Several studies suggest that genetics have an important role in the etiopathogenesis of hip OA, and a twin study reported on a 60% risk for hip OA attributable to genetic factors.26 Another study demonstrated that having a first-, second-, or third-degree relative who undergoes THA for hip OA increases a person’s risk for having the procedure.27


Certain occupations involving heavy manual work and high-impact sports activities are linked to OA in the hip and other joints later in life.28,29 Repetitive stress and biomechanical overload, especially in the setting of a preexisting hip joint anatomical abnormality, are likely causes.30 Farmers are particularly prone to hip OA.31 However, no credible evidence demonstrates that exercise and physical activity are directly related to hip OA in the general population.


The most common symptom of hip OA is pain around the hip joint (generally located in the groin area). The pain can develop slowly and worsen over time (most common) or pain can have a sudden onset. Pain and stiffness can develop in the morning or after sitting or resting. Stiffness typically lasts for only a few minutes and subsides over 30 or fewer minutes. Movement and activity that loosen the joint generally improve OA symptoms. Later in the progression of the disease, painful symptoms may occur more frequently, including during rest or at night (see Sidebar: Common Hip Osteoarthritis Symptoms).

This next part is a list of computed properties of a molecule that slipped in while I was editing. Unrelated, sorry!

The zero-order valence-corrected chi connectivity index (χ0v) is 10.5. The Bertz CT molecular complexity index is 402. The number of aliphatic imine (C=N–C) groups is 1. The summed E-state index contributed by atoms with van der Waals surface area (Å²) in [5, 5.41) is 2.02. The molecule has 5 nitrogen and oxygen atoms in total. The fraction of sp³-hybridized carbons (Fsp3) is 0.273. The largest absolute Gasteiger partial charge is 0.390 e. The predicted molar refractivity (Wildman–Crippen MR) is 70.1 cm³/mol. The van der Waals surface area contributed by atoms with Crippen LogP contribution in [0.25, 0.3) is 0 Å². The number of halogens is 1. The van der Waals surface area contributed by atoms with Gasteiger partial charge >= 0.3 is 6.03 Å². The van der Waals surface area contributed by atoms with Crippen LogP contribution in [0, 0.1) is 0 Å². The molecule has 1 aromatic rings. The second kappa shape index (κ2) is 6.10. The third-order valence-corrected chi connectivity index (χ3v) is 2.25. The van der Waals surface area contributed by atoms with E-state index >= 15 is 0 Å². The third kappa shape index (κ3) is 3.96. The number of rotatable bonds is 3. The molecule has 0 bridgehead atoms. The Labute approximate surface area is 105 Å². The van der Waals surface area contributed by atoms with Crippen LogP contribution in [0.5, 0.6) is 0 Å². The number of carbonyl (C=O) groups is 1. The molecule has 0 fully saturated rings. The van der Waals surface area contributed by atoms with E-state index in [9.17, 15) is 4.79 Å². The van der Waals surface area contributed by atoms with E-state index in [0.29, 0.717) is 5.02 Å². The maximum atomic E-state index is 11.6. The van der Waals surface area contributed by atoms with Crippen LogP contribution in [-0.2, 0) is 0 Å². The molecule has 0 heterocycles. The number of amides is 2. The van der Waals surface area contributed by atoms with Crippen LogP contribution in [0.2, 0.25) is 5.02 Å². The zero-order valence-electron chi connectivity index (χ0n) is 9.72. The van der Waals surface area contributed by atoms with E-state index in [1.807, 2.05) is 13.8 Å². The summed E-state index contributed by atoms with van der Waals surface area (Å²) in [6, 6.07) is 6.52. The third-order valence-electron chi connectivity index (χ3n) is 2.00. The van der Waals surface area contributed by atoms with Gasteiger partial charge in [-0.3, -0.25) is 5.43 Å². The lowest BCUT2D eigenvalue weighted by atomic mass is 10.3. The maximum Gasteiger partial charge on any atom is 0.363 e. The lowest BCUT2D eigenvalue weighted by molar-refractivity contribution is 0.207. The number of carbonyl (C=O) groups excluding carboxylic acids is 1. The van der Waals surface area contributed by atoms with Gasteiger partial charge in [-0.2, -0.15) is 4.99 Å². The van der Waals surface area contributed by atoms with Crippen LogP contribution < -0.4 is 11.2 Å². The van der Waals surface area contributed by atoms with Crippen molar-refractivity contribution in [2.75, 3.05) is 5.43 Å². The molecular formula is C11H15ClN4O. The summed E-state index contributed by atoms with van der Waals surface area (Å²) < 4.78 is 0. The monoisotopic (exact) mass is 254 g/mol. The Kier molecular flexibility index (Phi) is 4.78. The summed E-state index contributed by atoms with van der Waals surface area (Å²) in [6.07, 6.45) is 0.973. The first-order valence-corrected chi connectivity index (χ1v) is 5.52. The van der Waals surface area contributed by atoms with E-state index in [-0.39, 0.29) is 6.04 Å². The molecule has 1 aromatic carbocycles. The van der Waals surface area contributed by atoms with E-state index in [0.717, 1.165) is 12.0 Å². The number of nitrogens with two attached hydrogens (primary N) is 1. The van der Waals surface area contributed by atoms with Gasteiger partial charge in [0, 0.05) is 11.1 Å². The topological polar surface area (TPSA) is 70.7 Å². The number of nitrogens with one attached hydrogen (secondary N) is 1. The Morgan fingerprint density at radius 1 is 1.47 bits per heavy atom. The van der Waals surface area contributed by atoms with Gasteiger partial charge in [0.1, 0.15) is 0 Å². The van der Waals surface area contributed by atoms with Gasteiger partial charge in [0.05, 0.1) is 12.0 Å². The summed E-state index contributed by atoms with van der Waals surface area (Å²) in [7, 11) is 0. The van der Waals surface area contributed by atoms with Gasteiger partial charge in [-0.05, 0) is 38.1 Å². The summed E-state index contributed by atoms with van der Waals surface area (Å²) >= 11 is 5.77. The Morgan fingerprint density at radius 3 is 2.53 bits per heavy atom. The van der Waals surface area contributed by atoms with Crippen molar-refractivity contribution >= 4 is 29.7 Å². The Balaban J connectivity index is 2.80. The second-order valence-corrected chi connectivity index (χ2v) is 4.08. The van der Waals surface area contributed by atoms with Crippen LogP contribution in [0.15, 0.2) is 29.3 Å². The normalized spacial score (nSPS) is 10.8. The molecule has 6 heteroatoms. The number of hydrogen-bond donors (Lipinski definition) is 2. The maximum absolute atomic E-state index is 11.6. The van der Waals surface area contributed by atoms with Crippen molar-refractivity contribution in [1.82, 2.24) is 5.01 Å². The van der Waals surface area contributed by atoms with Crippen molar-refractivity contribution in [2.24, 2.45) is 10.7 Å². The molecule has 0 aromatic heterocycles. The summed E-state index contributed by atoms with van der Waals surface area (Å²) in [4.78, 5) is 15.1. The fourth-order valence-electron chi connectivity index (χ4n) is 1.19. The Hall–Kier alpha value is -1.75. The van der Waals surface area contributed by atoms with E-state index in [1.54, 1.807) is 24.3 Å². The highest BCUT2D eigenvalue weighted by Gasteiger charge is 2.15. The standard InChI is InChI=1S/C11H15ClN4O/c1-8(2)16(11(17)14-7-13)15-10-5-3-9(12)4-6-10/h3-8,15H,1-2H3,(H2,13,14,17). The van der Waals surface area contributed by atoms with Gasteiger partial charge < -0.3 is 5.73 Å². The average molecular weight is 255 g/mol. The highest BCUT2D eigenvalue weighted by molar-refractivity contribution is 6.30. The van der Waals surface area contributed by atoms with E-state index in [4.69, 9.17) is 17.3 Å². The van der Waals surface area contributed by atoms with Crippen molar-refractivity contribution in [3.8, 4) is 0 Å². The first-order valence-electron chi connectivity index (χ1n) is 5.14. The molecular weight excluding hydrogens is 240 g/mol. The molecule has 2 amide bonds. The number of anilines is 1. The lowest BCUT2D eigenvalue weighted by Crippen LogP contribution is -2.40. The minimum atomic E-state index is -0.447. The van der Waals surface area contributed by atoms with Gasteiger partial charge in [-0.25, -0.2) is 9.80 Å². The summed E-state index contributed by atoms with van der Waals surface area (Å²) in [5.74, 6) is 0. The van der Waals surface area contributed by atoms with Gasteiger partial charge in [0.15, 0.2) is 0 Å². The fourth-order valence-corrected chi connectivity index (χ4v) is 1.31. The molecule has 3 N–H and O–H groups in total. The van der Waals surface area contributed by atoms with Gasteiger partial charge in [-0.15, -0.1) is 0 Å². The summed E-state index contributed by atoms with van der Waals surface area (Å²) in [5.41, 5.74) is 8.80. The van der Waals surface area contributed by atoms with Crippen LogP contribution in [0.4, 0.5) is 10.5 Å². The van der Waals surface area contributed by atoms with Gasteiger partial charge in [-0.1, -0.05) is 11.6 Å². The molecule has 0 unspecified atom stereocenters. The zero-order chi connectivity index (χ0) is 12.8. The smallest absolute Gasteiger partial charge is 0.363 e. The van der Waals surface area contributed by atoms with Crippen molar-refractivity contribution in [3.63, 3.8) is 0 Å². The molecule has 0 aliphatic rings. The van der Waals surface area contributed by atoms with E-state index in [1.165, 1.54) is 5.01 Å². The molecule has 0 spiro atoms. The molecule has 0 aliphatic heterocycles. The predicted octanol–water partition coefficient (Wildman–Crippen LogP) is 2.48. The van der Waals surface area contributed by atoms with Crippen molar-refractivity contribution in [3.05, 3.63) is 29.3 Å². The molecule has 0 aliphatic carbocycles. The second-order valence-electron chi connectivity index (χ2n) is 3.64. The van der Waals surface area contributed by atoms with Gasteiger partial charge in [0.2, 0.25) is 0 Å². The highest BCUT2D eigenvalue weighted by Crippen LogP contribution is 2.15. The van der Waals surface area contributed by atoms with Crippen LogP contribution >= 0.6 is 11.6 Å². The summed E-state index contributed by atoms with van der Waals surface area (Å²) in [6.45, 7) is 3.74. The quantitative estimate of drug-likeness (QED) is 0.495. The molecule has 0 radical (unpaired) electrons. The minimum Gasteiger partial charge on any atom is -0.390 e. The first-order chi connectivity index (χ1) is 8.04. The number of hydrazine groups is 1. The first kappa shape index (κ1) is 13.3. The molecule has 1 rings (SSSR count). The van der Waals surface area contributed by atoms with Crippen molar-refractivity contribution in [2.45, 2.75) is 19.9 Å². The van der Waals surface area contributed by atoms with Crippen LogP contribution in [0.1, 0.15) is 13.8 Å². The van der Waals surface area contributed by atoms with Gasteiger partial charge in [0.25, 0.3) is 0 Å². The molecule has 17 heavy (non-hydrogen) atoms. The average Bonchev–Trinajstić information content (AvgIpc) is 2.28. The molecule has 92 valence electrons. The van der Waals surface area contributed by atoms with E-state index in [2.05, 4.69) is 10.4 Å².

Diagnosis and Classification

Hip OA often can be diagnosed upon clinical presentation alone, although imaging investigations can be useful to both confirm a diagnosis and to monitor disease progression (Figure 1A–C).5 After taking a careful medical history that includes a review of associated hip OA risk factors, a clinician should perform a focused clinical examination of the affected hip. The examination should include an inspection and comparison of leg length between the affected and opposite sides, an evaluation of a possible joint fixed position denoting deformity, and a gait assessment. These steps should be followed by palpation of regional bony prominences and tendons to assess for tenderness and/or injuries. A neurovascular assessment of both lower extremities and range of motion of the affected joint should be performed with a comparison to the contralateral side. Additional tests may provide more information regarding underlying conditions that lead to hip OA.